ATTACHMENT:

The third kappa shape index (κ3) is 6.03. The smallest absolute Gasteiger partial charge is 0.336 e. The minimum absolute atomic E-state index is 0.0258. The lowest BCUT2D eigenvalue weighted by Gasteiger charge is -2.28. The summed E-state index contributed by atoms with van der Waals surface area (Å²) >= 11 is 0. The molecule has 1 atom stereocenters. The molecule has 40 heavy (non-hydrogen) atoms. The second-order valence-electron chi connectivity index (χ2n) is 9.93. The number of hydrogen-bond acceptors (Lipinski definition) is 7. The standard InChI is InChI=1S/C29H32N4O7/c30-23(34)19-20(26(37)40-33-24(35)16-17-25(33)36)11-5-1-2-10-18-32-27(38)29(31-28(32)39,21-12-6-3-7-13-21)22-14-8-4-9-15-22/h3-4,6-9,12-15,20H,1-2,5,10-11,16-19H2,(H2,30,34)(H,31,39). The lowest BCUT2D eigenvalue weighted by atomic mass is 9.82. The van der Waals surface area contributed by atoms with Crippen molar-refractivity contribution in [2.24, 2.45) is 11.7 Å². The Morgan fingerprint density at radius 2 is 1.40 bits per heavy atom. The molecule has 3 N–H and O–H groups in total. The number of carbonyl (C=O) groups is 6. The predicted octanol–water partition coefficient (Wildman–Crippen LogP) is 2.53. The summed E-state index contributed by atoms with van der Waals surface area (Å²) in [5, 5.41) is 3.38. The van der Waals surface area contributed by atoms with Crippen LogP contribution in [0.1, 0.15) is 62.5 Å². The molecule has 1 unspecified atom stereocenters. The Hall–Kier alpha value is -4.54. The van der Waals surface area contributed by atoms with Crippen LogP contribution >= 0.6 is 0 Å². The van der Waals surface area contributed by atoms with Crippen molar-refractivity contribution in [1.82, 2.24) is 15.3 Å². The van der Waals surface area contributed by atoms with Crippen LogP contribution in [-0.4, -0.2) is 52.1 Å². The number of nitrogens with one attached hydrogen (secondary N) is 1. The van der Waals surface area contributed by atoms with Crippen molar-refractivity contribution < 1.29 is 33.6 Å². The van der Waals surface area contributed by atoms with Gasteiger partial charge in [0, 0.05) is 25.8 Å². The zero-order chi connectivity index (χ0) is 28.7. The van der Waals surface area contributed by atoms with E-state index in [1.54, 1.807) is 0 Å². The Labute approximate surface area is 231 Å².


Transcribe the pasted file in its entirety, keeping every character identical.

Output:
The third kappa shape index (κ3) is 6.03. The smallest absolute Gasteiger partial charge is 0.336 e. The minimum absolute atomic E-state index is 0.0258. The lowest BCUT2D eigenvalue weighted by Gasteiger charge is -2.28. The summed E-state index contributed by atoms with van der Waals surface area (Å²) >= 11 is 0. The molecule has 1 atom stereocenters. The molecule has 40 heavy (non-hydrogen) atoms. The second-order valence-electron chi connectivity index (χ2n) is 9.93. The number of hydrogen-bond acceptors (Lipinski definition) is 7. The standard InChI is InChI=1S/C29H32N4O7/c30-23(34)19-20(26(37)40-33-24(35)16-17-25(33)36)11-5-1-2-10-18-32-27(38)29(31-28(32)39,21-12-6-3-7-13-21)22-14-8-4-9-15-22/h3-4,6-9,12-15,20H,1-2,5,10-11,16-19H2,(H2,30,34)(H,31,39). The lowest BCUT2D eigenvalue weighted by atomic mass is 9.82. The van der Waals surface area contributed by atoms with Crippen molar-refractivity contribution in [2.24, 2.45) is 11.7 Å². The Morgan fingerprint density at radius 2 is 1.40 bits per heavy atom. The molecule has 3 N–H and O–H groups in total. The number of carbonyl (C=O) groups is 6. The predicted octanol–water partition coefficient (Wildman–Crippen LogP) is 2.53. The summed E-state index contributed by atoms with van der Waals surface area (Å²) in [5, 5.41) is 3.38. The van der Waals surface area contributed by atoms with Crippen LogP contribution in [0.1, 0.15) is 62.5 Å². The molecule has 1 unspecified atom stereocenters. The Hall–Kier alpha value is -4.54. The van der Waals surface area contributed by atoms with Crippen LogP contribution >= 0.6 is 0 Å². The van der Waals surface area contributed by atoms with Crippen molar-refractivity contribution in [1.82, 2.24) is 15.3 Å². The van der Waals surface area contributed by atoms with Crippen LogP contribution in [-0.4, -0.2) is 52.1 Å². The number of nitrogens with one attached hydrogen (secondary N) is 1. The van der Waals surface area contributed by atoms with Crippen molar-refractivity contribution < 1.29 is 33.6 Å². The van der Waals surface area contributed by atoms with Gasteiger partial charge in [0, 0.05) is 25.8 Å². The zero-order chi connectivity index (χ0) is 28.7. The van der Waals surface area contributed by atoms with E-state index in [1.54, 1.807) is 0 Å². The Labute approximate surface area is 231 Å².